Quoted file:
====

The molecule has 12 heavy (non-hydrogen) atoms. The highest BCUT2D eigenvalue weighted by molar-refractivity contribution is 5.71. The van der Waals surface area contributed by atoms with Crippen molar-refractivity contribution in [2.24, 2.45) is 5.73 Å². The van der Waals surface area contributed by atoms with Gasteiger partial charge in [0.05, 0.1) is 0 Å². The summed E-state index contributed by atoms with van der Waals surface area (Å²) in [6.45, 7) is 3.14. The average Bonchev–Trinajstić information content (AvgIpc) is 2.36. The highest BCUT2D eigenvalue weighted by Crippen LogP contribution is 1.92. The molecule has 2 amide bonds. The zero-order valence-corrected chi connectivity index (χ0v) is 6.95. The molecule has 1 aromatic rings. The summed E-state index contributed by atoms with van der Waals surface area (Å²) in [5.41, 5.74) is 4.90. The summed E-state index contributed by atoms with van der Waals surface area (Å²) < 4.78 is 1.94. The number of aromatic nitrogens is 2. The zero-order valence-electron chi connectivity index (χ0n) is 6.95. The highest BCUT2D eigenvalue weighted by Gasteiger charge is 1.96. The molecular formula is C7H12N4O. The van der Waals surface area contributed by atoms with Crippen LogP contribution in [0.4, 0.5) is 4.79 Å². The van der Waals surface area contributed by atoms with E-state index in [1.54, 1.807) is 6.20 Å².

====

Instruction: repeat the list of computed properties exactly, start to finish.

The molecule has 12 heavy (non-hydrogen) atoms. The highest BCUT2D eigenvalue weighted by molar-refractivity contribution is 5.71. The van der Waals surface area contributed by atoms with Crippen molar-refractivity contribution in [2.24, 2.45) is 5.73 Å². The van der Waals surface area contributed by atoms with Gasteiger partial charge in [0.05, 0.1) is 0 Å². The summed E-state index contributed by atoms with van der Waals surface area (Å²) in [6.45, 7) is 3.14. The average Bonchev–Trinajstić information content (AvgIpc) is 2.36. The highest BCUT2D eigenvalue weighted by Crippen LogP contribution is 1.92. The molecule has 2 amide bonds. The zero-order valence-corrected chi connectivity index (χ0v) is 6.95. The molecule has 1 aromatic rings. The summed E-state index contributed by atoms with van der Waals surface area (Å²) in [5.41, 5.74) is 4.90. The summed E-state index contributed by atoms with van der Waals surface area (Å²) < 4.78 is 1.94. The number of aromatic nitrogens is 2. The zero-order valence-electron chi connectivity index (χ0n) is 6.95. The highest BCUT2D eigenvalue weighted by Gasteiger charge is 1.96. The molecular formula is C7H12N4O. The van der Waals surface area contributed by atoms with Crippen LogP contribution in [0.4, 0.5) is 4.79 Å². The van der Waals surface area contributed by atoms with E-state index in [1.54, 1.807) is 6.20 Å².